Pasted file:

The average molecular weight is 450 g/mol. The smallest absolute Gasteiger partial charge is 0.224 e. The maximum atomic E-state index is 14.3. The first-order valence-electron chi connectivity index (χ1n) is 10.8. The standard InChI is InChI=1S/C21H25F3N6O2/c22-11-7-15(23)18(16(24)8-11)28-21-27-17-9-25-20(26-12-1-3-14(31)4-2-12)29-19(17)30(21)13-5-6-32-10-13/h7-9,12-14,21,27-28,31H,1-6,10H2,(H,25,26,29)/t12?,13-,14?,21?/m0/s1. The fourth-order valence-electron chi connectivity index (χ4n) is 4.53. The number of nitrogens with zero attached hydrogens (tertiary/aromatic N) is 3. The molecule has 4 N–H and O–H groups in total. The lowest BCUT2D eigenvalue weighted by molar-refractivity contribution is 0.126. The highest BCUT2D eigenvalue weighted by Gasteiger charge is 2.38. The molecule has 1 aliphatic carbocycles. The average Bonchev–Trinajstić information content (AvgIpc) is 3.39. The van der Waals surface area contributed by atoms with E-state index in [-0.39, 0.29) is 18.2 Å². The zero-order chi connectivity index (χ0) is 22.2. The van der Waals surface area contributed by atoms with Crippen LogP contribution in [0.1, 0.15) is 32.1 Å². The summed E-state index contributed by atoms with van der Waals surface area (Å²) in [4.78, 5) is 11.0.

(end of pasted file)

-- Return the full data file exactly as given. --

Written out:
The average molecular weight is 450 g/mol. The smallest absolute Gasteiger partial charge is 0.224 e. The maximum atomic E-state index is 14.3. The first-order valence-electron chi connectivity index (χ1n) is 10.8. The standard InChI is InChI=1S/C21H25F3N6O2/c22-11-7-15(23)18(16(24)8-11)28-21-27-17-9-25-20(26-12-1-3-14(31)4-2-12)29-19(17)30(21)13-5-6-32-10-13/h7-9,12-14,21,27-28,31H,1-6,10H2,(H,25,26,29)/t12?,13-,14?,21?/m0/s1. The fourth-order valence-electron chi connectivity index (χ4n) is 4.53. The number of nitrogens with zero attached hydrogens (tertiary/aromatic N) is 3. The molecule has 4 N–H and O–H groups in total. The lowest BCUT2D eigenvalue weighted by molar-refractivity contribution is 0.126. The highest BCUT2D eigenvalue weighted by Gasteiger charge is 2.38. The molecule has 1 aliphatic carbocycles. The average Bonchev–Trinajstić information content (AvgIpc) is 3.39. The van der Waals surface area contributed by atoms with E-state index in [-0.39, 0.29) is 18.2 Å². The zero-order chi connectivity index (χ0) is 22.2. The van der Waals surface area contributed by atoms with Crippen LogP contribution in [0.1, 0.15) is 32.1 Å². The summed E-state index contributed by atoms with van der Waals surface area (Å²) in [4.78, 5) is 11.0.